There are many insects that feed on the leaves and roots of turfgrass. Many of these insect pests exist in lawns from year to year, but the populations never reach high enough numbers to cause significant damage. Naturally occurring predators and disease generally keep the insect populations in check, however, occassionally the populations suddenly explode and can cause extensive damage to lawns.
What to Look For Insect damage is often mistaken as drought because the insects have eaten the roots or damaged the leaves causing the lawn to turn brown. When the areas are watered, the lawn does not recover and the damage grows.
Where to Look Insects will be found on the border of the damage. They will not be found in any great number in the middle of the damage because they have already eaten everything and moved on. They will be found in the transition zone where healthy turfgrass turns into damaged turfgrass.
Give the Lawn a Tug Tugging on the lawn will help determine if the insects are feeding on the roots or the leaves. If the roots are being eaten, the turfgrass will lift up easily, like newly laid sod. If the leaves are being eaten, the turfgrass will remain rooted to the soil, but you'll come up with a handfull of leaves.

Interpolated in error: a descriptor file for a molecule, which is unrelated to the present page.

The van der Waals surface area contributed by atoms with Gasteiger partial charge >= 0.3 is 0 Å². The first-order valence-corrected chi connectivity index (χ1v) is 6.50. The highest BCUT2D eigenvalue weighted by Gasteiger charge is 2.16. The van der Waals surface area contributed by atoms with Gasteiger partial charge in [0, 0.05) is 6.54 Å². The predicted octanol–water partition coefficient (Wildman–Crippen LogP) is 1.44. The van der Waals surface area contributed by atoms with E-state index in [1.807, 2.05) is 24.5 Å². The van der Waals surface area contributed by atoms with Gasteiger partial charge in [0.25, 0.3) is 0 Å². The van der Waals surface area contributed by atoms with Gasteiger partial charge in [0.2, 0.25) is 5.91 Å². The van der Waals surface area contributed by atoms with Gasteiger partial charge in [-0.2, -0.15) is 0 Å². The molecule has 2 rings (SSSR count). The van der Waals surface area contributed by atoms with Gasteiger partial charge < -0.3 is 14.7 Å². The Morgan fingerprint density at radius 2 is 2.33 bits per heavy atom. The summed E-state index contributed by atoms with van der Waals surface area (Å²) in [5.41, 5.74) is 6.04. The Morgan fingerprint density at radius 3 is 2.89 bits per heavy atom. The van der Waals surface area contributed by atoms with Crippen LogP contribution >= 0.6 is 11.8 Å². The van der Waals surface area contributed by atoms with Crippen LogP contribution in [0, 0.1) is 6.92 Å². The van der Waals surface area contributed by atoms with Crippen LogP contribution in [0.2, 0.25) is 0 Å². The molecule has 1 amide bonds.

Get Your Eyes Down to Soil Level Get down on your hands and knees and examine the thatch layer for any insect activity. Chinch Bugs live in the thatch and can often be seen scurrying around. Grubs will be easily seen when the sod is turned over and the root zone examined.
Soapy Water and a Bottomless Can Push a bottomless can into the soil and fill with soapy water. Any insects living in the thatch will float to the surface, making identification much easier. Coffee cans work well because they are wide and tall.
When in Doubt - Call the Experts If you want help in identifying a potential insect problem, call your local Nutri-Lawn Expert and we'll come out and take a look. Our turfgrass experts will be able to tell you what the problem is and what the best control strategies are.